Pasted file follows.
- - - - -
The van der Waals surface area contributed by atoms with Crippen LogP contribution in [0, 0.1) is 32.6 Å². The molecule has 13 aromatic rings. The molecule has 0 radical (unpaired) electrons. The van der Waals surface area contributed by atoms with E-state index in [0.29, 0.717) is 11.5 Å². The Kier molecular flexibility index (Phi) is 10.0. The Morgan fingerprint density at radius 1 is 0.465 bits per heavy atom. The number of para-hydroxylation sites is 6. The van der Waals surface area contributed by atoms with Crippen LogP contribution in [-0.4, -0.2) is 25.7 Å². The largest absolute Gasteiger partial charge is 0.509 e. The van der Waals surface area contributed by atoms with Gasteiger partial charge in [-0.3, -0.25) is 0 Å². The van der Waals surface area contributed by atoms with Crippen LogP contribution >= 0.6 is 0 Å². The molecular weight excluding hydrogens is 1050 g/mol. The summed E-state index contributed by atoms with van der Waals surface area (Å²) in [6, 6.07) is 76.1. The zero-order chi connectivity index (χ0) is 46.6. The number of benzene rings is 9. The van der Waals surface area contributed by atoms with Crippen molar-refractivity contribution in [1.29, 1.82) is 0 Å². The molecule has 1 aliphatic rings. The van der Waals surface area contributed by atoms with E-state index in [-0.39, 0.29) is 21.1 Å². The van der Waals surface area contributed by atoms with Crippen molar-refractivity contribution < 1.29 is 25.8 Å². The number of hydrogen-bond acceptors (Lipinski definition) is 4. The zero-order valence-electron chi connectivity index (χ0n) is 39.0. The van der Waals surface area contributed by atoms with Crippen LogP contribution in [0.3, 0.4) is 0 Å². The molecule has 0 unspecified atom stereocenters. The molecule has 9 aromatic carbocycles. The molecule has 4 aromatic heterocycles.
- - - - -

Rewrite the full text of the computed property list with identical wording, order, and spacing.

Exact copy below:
The van der Waals surface area contributed by atoms with Crippen LogP contribution in [0, 0.1) is 32.6 Å². The molecule has 13 aromatic rings. The molecule has 0 radical (unpaired) electrons. The van der Waals surface area contributed by atoms with E-state index in [0.29, 0.717) is 11.5 Å². The Kier molecular flexibility index (Phi) is 10.0. The Morgan fingerprint density at radius 1 is 0.465 bits per heavy atom. The number of para-hydroxylation sites is 6. The van der Waals surface area contributed by atoms with Crippen LogP contribution in [-0.4, -0.2) is 25.7 Å². The largest absolute Gasteiger partial charge is 0.509 e. The van der Waals surface area contributed by atoms with Gasteiger partial charge in [-0.3, -0.25) is 0 Å². The van der Waals surface area contributed by atoms with Crippen LogP contribution >= 0.6 is 0 Å². The molecular weight excluding hydrogens is 1050 g/mol. The summed E-state index contributed by atoms with van der Waals surface area (Å²) in [6, 6.07) is 76.1. The zero-order chi connectivity index (χ0) is 46.6. The number of benzene rings is 9. The van der Waals surface area contributed by atoms with Crippen molar-refractivity contribution in [1.29, 1.82) is 0 Å². The molecule has 1 aliphatic rings. The van der Waals surface area contributed by atoms with E-state index in [-0.39, 0.29) is 21.1 Å². The van der Waals surface area contributed by atoms with Crippen molar-refractivity contribution < 1.29 is 25.8 Å². The number of hydrogen-bond acceptors (Lipinski definition) is 4. The zero-order valence-electron chi connectivity index (χ0n) is 39.0. The van der Waals surface area contributed by atoms with Crippen LogP contribution in [0.3, 0.4) is 0 Å². The molecule has 0 unspecified atom stereocenters. The molecule has 9 aromatic carbocycles. The molecule has 4 aromatic heterocycles.